Thursday, September 27, 2012

Just starting out.

In spring of 2012, I joined WOOF, the 3D Printing Club at the University of Washington. The club caters to both newcomers and veterans. They help people build their own printers, brainstorm new advancements, and just have a good time. You can learn more about WOOF at their website:

woof3d.org

Anyway, back to my project. I joined to learn more about printers in general, but the main selling point for me was being able to get help building my own.

UW professor Mark Ganter designed a fork of the Reprap Prusa Mendel called the Clonedel. The parts are designed to be able to be cast in polyurethane out of silicon molds. You can cast an entire set of printer parts in only 30 minutes! Our club was fortunate enough to use Ganter's molds and only pay for materials, so my vertices, carriages and mounts came out to only 15 dollars! It was a great deal.
Casting the Clonedels in Solheim Lab at UW 

About 6 Clonedels!

A cool feature of casting is the ability to use dyes and transparent resin. Many of our club printers were cast in dark purple, but there was definitely a printer or two cast in pink with sparkles. My printer ended up being mostly translucent red, with a couple of purple parts thrown in.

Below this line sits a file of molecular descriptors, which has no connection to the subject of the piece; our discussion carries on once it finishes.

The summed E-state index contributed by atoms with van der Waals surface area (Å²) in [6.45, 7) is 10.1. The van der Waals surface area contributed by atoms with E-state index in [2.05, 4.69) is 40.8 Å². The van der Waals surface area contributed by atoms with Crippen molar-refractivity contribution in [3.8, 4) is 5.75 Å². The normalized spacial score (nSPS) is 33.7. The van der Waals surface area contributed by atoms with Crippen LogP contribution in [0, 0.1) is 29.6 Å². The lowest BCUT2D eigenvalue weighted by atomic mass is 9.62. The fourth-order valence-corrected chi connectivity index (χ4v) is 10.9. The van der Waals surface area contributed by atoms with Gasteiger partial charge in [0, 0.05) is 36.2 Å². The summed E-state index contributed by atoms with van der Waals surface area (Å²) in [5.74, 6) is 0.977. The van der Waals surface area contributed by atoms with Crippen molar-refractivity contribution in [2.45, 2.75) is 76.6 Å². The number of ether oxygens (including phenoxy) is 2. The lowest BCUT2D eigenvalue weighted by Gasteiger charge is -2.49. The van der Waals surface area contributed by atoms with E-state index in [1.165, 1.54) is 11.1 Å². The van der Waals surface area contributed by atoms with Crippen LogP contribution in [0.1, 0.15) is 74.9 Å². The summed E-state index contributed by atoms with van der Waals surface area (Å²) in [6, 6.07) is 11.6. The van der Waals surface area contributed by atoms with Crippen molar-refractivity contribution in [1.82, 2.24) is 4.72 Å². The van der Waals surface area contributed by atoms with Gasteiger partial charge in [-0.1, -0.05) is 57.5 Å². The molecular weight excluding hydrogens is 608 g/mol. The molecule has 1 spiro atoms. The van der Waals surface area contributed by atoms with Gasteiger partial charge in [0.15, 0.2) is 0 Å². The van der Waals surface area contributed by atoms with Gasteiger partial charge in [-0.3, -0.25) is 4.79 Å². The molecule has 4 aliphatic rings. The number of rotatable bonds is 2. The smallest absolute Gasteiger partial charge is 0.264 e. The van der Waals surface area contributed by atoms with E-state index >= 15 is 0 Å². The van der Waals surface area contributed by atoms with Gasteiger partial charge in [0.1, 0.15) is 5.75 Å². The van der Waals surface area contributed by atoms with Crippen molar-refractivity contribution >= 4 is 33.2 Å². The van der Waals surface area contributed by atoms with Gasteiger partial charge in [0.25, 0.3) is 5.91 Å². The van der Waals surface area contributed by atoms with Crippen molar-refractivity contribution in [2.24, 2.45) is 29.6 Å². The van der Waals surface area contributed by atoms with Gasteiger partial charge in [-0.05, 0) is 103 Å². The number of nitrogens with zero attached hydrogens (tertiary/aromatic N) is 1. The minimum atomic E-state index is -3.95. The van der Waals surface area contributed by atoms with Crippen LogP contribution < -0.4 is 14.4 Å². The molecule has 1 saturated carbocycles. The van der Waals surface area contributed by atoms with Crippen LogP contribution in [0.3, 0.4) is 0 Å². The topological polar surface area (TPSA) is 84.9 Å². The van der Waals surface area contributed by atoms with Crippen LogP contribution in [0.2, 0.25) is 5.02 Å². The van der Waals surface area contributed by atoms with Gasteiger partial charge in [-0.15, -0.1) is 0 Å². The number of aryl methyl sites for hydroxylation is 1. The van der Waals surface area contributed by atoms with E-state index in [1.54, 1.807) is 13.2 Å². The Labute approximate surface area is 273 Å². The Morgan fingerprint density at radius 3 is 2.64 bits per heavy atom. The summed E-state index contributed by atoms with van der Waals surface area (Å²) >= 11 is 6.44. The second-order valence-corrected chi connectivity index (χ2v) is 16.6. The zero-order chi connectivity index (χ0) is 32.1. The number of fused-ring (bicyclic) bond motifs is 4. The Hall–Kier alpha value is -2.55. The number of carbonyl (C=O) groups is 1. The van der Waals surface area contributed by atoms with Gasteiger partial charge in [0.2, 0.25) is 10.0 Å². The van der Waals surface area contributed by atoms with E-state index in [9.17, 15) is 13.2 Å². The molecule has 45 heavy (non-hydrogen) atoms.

We also did a bulk order of the threaded and smooth rods, as well as all the nuts and bolts. Big thanks to the club president, Matt Rogge, for dealing with all that. That was another 60 dollars. I had the entire frame put together for less than 100 bucks! I love 3D Printing, but there is definitely a time when casting parts is a better process.

A short timelapse of the frame build.

Still have got a ways to go...

At this point, my build really slowed down. Getting bulk orders on heavy items like rods was nice, but having to wait for every person to lay down the cash for the next parts got a little tiresome. Tyler Habowski and I surged ahead and ordered our motors, electronics, belts, and all that on our own. We got most of it from Ultimachine.com, and they were awesome. But that's for another time.

Next up, soldering the electronics!

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